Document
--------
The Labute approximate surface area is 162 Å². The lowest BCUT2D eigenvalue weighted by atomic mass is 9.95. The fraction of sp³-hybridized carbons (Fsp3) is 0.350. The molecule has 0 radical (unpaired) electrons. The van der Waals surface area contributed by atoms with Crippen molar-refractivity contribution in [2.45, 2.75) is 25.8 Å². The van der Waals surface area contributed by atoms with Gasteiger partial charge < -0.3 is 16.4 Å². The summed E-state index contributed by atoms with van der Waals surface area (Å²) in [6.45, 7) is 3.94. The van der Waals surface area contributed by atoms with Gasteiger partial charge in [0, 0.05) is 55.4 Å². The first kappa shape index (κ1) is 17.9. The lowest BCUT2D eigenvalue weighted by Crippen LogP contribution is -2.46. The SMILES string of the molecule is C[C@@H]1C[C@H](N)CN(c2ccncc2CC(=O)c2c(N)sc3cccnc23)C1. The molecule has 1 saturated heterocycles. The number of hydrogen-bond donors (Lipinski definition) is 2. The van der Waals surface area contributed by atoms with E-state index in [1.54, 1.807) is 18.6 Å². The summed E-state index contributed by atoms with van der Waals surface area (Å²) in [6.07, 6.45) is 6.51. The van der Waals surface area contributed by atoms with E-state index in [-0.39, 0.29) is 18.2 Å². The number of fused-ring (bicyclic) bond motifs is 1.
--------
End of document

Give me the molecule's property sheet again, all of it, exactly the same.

The Labute approximate surface area is 162 Å². The lowest BCUT2D eigenvalue weighted by atomic mass is 9.95. The fraction of sp³-hybridized carbons (Fsp3) is 0.350. The molecule has 0 radical (unpaired) electrons. The van der Waals surface area contributed by atoms with Crippen molar-refractivity contribution in [2.45, 2.75) is 25.8 Å². The van der Waals surface area contributed by atoms with Gasteiger partial charge < -0.3 is 16.4 Å². The summed E-state index contributed by atoms with van der Waals surface area (Å²) in [6.45, 7) is 3.94. The van der Waals surface area contributed by atoms with Gasteiger partial charge in [0, 0.05) is 55.4 Å². The first kappa shape index (κ1) is 17.9. The lowest BCUT2D eigenvalue weighted by Crippen LogP contribution is -2.46. The SMILES string of the molecule is C[C@@H]1C[C@H](N)CN(c2ccncc2CC(=O)c2c(N)sc3cccnc23)C1. The molecule has 1 saturated heterocycles. The number of hydrogen-bond donors (Lipinski definition) is 2. The van der Waals surface area contributed by atoms with E-state index in [1.54, 1.807) is 18.6 Å². The summed E-state index contributed by atoms with van der Waals surface area (Å²) in [6.07, 6.45) is 6.51. The van der Waals surface area contributed by atoms with E-state index in [-0.39, 0.29) is 18.2 Å². The number of fused-ring (bicyclic) bond motifs is 1.